Australian patients struggling to access medical cannabis are welcoming the Australian government’s announcement last week to allow importers to source cannabis products from international suppliers. The change is expected to ensure that patients currently waiting for medicine obtain it within eight weeks. But uncertainty still surrounds the changes, and experts are now calling for a more comprehensive approach to meeting Australian demand for medical cannabis.
Professor David Allsop is an associate director of the Lambert Initiative at the University of Sydney, a project exploring how cannabis can treat childhood epilepsy and other serious diseases. Allsop believes that while imported cannabis will help fill the immediate patient need, further regulatory reforms are still needed to ensure fair and adequate access.
The change, “does not solve an issue installed by the Federal Government in November 2016, when access to medical cannabis was removed from the Category A route of the TGA’s Special Access Scheme,” Allsop told Leafly. “Cannabis is the only scheduled drug to have been excluded from this route of access— meaning that terminally ill patients cannot gain ready access in the timeframes appropriate to their dire situation, despite being arguably one of the patient groups most likely to benefit.”
“It also doesn’t change the fact that in order to gain access, a doctor still needs to make the application,” he continued. “Most doctors either do not know how to apply, do not have the required training or expertise to apply, or are politically or philosophically against supporting a medical cannabis application.”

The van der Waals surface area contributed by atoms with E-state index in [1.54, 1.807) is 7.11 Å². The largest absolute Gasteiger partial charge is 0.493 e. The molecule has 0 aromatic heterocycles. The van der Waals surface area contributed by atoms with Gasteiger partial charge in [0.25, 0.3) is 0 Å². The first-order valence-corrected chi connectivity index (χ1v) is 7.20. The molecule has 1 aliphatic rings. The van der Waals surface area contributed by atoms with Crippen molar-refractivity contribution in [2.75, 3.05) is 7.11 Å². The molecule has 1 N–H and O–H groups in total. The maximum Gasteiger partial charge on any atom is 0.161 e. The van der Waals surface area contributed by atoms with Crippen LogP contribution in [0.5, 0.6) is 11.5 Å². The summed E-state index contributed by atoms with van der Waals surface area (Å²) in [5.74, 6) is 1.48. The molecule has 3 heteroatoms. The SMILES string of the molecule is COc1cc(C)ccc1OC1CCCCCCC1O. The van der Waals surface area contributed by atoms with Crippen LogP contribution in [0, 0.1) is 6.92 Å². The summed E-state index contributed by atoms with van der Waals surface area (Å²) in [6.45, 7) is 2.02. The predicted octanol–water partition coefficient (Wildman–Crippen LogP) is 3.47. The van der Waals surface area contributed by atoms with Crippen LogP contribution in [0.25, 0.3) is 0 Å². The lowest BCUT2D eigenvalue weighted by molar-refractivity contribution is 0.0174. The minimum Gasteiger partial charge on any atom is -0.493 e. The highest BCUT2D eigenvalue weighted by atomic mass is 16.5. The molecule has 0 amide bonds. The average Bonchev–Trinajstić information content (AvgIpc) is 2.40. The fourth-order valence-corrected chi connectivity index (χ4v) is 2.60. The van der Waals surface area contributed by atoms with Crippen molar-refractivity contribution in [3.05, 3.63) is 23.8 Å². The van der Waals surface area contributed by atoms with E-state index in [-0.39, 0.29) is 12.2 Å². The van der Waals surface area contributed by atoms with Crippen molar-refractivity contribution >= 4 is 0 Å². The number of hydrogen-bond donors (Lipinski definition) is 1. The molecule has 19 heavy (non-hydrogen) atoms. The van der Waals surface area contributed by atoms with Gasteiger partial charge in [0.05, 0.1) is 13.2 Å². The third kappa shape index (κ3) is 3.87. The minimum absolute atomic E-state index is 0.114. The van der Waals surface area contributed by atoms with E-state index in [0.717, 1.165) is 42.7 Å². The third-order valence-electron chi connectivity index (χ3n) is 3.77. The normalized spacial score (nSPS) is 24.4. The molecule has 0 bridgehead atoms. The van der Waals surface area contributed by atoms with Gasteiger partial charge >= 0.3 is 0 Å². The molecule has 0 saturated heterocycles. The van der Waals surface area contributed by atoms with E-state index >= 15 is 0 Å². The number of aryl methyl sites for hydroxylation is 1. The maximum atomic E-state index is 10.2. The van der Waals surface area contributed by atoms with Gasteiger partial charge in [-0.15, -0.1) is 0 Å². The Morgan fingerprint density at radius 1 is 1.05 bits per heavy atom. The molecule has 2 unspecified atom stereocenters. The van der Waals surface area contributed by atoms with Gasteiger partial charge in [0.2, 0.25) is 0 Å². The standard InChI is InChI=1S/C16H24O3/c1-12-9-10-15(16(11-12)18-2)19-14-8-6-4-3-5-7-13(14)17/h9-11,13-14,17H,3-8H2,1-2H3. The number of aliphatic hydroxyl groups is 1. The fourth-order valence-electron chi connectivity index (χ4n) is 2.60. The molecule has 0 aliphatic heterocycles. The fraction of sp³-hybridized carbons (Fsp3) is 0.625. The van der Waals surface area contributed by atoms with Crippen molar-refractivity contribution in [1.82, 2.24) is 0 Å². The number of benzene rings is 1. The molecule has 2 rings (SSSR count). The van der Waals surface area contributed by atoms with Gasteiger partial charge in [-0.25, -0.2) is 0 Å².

Patient advocates hope the change will raise the profile of medical cannabis with doctors and lead to a better understanding within the medical community of the prescription process.
University of Adelaide Dr. Scott Smid echoed the need for broader acceptance in order to “ensure that the use of medicinal cannabis is safe and effectively targeted.” The key to ensuring that acceptance, he said, is further research and clinical trials. Smid thinks the government’s recent changes are likely to accelerate that research.
But there’s another issue: Australia’s nascent initiative to boost locally grown medical cannabis. Allsop thinks it’s unclear “whether allowing bulk importation and storage from overseas will in anyway interfere with the Federal Government’s November 2016 legislation, designed to encourage local Australian companies to establish growing and manufacturing operations for medical cannabis here in Australia. It could be that allowing overseas importation lends significant competition to these emerging enterprises making it difficult to justify business models to investors.”
The national Office of Drug Control has yet to issue any licenses or permits for growing medical cannabis, but it appears the value of those licenses—especially given the high cost of doing business in Australia—may fall due to a sudden influx of imported products. Nevertheless, shares of listed Australian cannabis businesses posted strong gains after the announcement. The long-term impact of importation remains to be seen.
What’s clear for now is that the changes represent a legitimization of medical cannabis, which is a political win for the Australian government and a vote of economic confidence for cannabis as a medicine. Perhaps that confidence will support local growers while the other pieces of the puzzle, such as wider acceptance from the medical community, continue to fall into place.